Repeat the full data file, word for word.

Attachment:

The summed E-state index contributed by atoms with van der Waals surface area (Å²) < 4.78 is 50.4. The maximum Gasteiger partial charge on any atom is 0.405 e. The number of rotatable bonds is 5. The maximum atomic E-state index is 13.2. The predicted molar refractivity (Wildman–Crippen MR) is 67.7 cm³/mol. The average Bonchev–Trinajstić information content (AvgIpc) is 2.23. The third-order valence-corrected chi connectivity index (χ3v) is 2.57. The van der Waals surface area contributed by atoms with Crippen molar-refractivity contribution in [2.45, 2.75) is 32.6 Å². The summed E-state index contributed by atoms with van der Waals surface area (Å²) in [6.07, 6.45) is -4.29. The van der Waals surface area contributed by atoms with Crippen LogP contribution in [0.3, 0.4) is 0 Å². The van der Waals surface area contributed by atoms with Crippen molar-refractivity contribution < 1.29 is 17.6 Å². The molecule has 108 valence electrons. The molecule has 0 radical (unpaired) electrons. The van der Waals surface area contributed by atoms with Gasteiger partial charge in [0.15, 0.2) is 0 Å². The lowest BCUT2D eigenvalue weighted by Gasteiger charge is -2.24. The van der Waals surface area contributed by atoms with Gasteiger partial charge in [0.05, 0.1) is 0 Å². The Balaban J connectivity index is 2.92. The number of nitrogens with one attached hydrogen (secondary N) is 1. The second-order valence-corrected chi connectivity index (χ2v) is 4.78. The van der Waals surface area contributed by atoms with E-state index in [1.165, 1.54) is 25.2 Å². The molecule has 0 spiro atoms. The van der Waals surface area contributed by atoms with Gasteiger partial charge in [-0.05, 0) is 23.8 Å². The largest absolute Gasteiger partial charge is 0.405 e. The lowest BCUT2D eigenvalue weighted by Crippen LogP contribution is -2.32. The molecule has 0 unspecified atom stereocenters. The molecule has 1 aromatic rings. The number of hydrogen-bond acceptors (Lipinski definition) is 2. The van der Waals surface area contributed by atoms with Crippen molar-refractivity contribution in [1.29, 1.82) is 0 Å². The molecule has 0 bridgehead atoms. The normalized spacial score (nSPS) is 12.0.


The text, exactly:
The summed E-state index contributed by atoms with van der Waals surface area (Å²) < 4.78 is 50.4. The maximum Gasteiger partial charge on any atom is 0.405 e. The number of rotatable bonds is 5. The maximum atomic E-state index is 13.2. The predicted molar refractivity (Wildman–Crippen MR) is 67.7 cm³/mol. The average Bonchev–Trinajstić information content (AvgIpc) is 2.23. The third-order valence-corrected chi connectivity index (χ3v) is 2.57. The van der Waals surface area contributed by atoms with Crippen molar-refractivity contribution in [2.45, 2.75) is 32.6 Å². The summed E-state index contributed by atoms with van der Waals surface area (Å²) in [6.07, 6.45) is -4.29. The van der Waals surface area contributed by atoms with Crippen LogP contribution in [0.3, 0.4) is 0 Å². The van der Waals surface area contributed by atoms with Crippen molar-refractivity contribution < 1.29 is 17.6 Å². The molecule has 108 valence electrons. The molecule has 0 radical (unpaired) electrons. The van der Waals surface area contributed by atoms with Gasteiger partial charge in [0.15, 0.2) is 0 Å². The lowest BCUT2D eigenvalue weighted by Gasteiger charge is -2.24. The van der Waals surface area contributed by atoms with Gasteiger partial charge in [0.05, 0.1) is 0 Å². The Balaban J connectivity index is 2.92. The number of nitrogens with one attached hydrogen (secondary N) is 1. The second-order valence-corrected chi connectivity index (χ2v) is 4.78. The van der Waals surface area contributed by atoms with E-state index in [1.165, 1.54) is 25.2 Å². The molecule has 0 spiro atoms. The van der Waals surface area contributed by atoms with Gasteiger partial charge in [-0.05, 0) is 23.8 Å². The largest absolute Gasteiger partial charge is 0.405 e. The lowest BCUT2D eigenvalue weighted by Crippen LogP contribution is -2.32. The molecule has 0 unspecified atom stereocenters. The molecule has 1 aromatic rings. The number of hydrogen-bond acceptors (Lipinski definition) is 2. The van der Waals surface area contributed by atoms with Crippen molar-refractivity contribution in [1.29, 1.82) is 0 Å². The molecule has 0 bridgehead atoms. The normalized spacial score (nSPS) is 12.0.